Kelly Oubre Jr., while a good story coming over to the Sixers in the Harden trade, is having his worst season since the 2017-18 season he played in Washington. Kyle Lowry, while a heartwarming story of a local kid coming home, is 37 years old and not the Kyle Lowry from the Raptors. Budd Hield is 31 and could still have a few good years ahead of him that align with the Sixers’ window.

After that, what’s left? Robert Covington, DeAnthony Melton, Cam Payne, Paul Reed, and a few guys who are very good G-League players but not going to be giving the team any real quality minutes.

You have to be optimistic when you have players like Embiid and Maxey on the roster, there’s only so much the two of them can do together, and they’re severely limited when they’re missing one or the other. The optimism is misplaced.

“The Hardest Choices Require The Strongest Wills.”

For the Sixers, they’re going to be forced to look at life without Joel Embiid sooner rather than later. In the immediate future, the team is stuck in its current position, which is falling slowly with each game. The bigger picture requires a more detailed analysis.

Do they bring back the pairing of Joel Embiid and Tyrese Maxey, surrounded by some players like Oubre, Melton, Reed, Hield, and a few others, and trade for the third star that’s eluded Tobias Harris? Do they go all-in on a free agent like Paul George if he were to make it to free agency? Do they look at the health and youth of Tyrese Maxey and decide that moving Embiid for the insane amount they could get in return would benefit the team more in the long run? Do they gamble on the MVP being able to make it through a whole season, over one of the next three, and lead them to an actual title?

They’re going to have to make some very tough choices and will need the strongest of wills.

“I am inevitable”

In the end, the Sixers are enduring another season that will not end in a championship. As much as the fans would like to believe that Embiid will return at the end of the season and be just as dominant as a completely healthy Embiid was early in the season, you can’t rely on hope.

The team is not set up to be a title contender in its current form without Embiid. There is nothing that they’ve done to show that they can compete with the best this league has to offer in the playoffs without their star player.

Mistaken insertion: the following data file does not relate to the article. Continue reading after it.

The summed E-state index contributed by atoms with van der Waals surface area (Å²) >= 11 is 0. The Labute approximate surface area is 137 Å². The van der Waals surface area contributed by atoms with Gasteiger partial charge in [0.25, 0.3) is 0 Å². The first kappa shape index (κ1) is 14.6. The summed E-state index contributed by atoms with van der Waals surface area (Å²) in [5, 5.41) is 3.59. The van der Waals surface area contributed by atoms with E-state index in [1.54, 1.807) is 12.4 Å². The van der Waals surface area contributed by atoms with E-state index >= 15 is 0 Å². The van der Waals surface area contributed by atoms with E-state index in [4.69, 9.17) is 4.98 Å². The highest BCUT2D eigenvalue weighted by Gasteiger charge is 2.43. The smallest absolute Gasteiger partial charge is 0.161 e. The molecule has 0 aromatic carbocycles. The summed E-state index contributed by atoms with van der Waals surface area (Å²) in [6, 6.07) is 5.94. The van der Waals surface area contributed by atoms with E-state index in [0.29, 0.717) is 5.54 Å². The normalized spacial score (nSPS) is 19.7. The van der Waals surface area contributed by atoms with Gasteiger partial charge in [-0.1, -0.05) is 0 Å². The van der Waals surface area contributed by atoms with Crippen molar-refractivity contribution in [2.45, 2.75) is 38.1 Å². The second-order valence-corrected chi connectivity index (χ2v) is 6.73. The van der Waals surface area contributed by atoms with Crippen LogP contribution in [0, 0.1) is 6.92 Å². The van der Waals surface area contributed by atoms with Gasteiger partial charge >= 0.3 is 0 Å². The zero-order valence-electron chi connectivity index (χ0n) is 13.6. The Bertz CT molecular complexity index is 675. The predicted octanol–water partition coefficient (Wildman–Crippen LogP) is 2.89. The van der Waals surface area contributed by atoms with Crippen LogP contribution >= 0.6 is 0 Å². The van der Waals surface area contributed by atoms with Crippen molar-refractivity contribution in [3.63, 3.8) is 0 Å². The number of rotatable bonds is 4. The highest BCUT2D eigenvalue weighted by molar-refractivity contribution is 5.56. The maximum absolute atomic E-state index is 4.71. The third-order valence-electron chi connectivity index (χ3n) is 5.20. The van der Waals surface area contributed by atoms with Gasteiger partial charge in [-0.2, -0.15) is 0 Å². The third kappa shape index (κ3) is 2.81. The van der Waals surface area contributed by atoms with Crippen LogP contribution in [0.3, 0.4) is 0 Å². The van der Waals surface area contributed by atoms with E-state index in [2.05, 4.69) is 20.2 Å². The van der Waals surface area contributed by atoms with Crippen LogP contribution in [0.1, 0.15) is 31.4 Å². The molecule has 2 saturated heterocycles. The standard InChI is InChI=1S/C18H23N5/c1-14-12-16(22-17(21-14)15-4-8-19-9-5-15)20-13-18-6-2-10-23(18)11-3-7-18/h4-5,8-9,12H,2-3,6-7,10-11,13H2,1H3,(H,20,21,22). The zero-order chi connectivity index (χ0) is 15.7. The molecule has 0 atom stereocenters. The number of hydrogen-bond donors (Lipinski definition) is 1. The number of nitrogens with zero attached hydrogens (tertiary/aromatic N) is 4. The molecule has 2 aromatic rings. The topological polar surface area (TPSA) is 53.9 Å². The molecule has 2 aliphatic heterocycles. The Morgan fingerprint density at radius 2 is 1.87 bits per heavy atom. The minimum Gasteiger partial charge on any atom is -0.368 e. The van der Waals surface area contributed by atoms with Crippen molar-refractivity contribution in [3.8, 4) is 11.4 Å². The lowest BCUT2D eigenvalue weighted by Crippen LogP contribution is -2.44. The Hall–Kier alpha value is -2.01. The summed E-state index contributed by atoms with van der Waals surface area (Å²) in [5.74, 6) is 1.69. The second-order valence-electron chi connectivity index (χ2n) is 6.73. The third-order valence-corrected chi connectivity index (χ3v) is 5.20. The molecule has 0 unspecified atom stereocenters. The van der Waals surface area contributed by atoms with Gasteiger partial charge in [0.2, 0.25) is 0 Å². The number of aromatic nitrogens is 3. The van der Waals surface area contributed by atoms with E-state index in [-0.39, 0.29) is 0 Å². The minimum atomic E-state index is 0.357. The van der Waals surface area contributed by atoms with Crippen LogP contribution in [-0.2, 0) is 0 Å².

The Sixers are slipping, and there’s nothing anyone can do about it. Tyrese Maxey, for all of his talent, can not carry this squad on his back. It’s too much to ask of the young superstar. Buddy Hield, for all of the quality three-point shooting that he’s brought in his eight games since being acquired, isn’t going to shoot the Sixers to a title.

There’s nothing that Joel Embiid can do this season. If, and it’s a huge “if”, he can come back at the end of the season and get a few games under his belt to gear up for the playoffs, there are way too many obstacles to overcome. The Sixers have to win games and with the current lineup, against the slate of teams that they have to face toward the end of the year, that is going to be a hard thing to do.

They would not only have to keep everyone else on the roster healthy (which in itself has proven to be difficult), but they would also have to learn how to work with Embiid on the floor after 30 games without him. Teething problems would be expected, but hardly ideal.

For the Sixers and this season, the towel should be thrown in. They have to know what they have in players like Robert Covington and De’Anthony Melton and make their decisions on re-signing them based on that knowledge.

They should be getting players like Terquavion Smith, Ricky Council IV, and KJ Martin as many quality minutes as they can to see what they may be able to provide to the team in the future. Let Joel Embiid get healthy, truly healthy. Let the knee heal so he can gear up for next season as one of the greatest players to ever wear a Sixers uniform without a worry that he’s pushed himself too hard, too soon.

The Sixers shouldn’t be relying on hope. They shouldn’t be hoping that Embiid comes back in six weeks as 100% healthy and in the best shape. They shouldn’t be hoping that Tobias Harris will put it together without Emiid on the court and being a consistent contributor to the team.

They shouldn’t be hoping that Buddy Hield and Kyle Lowry can produce like the players they were five or six seasons ago. The front office can’t be watching this team and hoping that they can win a title because the reality is the team losing early in the playoffs if they make the playoffs at all.

It’s inevitable.